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National Womens History Museum
April 6, 2013

I have been involved with this Museum for many years and will continue to help them any way I can to accomplish their goal! Why? Because not only do I believe in their mission...I learn something new fromtheir dedicated staff and visiting their website and especially their blog and Facebook pages almost everyday. It only proves to me that there is so much more women's history to learn and maddens me that I was never taught it along with men's history in school. Worse yet, it is frustrating the media continues to under report women's achievements even in the 21st Century!

Over and over again it proves to me and to others exactly why this Museum is needed. I wish I'd known about many of the women who helped found our nation when I was a child. I wish I'd heard about Sybil Ludington and how she rode longer and further than Paul Revere that famous night to warn of the coming danger. George Washington recognized her heroism but I never learned about her until NWHM shared her story. I grew up believing Eli Whitney invented the Cotton Gin. And if you ask most men and women, they will tell you the same thing. Imagine my surprise upon learning the missing part of that history all because a woman couldn't hold a patent in those days. We are teaching our children incomplete history!

There are so many amazing women -- so many trailblazers -- who helped America become what it is today. It is a disgrace that for so many years Congress has not granted this Museum the site they have requested -- especially since NWHM has said all along it will pay for it through private funding -- NOT at taxpayer expense!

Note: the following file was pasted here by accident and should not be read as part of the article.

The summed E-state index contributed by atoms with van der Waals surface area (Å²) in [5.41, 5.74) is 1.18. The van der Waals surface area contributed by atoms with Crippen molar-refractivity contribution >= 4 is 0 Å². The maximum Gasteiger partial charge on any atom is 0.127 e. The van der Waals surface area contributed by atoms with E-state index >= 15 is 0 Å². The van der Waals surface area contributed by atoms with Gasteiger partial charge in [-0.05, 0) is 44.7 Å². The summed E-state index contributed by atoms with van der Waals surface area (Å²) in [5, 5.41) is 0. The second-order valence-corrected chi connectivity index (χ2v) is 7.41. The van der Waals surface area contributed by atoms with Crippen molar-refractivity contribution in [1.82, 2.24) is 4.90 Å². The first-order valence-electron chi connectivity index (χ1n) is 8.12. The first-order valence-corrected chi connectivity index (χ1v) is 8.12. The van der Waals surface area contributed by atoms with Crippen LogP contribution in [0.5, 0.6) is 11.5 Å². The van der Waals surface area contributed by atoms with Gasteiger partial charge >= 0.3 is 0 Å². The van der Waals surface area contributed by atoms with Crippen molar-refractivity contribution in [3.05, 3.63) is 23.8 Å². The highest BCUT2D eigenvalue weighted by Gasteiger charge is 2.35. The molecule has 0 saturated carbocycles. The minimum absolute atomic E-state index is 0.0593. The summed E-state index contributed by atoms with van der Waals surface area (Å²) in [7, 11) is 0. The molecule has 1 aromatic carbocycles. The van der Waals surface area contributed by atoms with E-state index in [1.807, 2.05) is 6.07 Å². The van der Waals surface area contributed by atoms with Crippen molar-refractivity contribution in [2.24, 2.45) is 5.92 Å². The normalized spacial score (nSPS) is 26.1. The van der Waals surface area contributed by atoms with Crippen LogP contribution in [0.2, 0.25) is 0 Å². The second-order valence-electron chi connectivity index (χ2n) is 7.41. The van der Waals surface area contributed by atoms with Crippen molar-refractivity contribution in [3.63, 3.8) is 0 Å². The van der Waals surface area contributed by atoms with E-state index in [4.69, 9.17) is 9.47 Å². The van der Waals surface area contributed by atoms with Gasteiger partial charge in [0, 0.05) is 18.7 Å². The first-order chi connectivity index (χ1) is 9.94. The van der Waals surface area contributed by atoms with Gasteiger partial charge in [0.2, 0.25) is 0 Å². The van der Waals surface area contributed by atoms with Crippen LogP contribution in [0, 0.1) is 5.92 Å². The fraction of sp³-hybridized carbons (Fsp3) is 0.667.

I listened in on a focus group of teachers and another one with students and over and over again they referred to the lack of women's history in their textbooks and the students were frustrated so little was even taught in their classrooms. The boys on the panels as well said they never realized girls and women had done so much until they visited NWHM's website doing research for a school assignment. One girl even mentioned the only women's history that was taught in her class last year was from an oral book report she gave on Victoria Woodhull.

It is an injustice that we are not teaching and reporting all of America's rich history -- both from the past and today. We have much to be proud of. Thank goodness for NWHM and their recognizing that this void needs to be filled and for fighting this uphill battle to get a Museum in our nation's capital.

One day this Museum will become a reality -- and I look forward to learning all that I didn't know -- that I didn't know!

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2013

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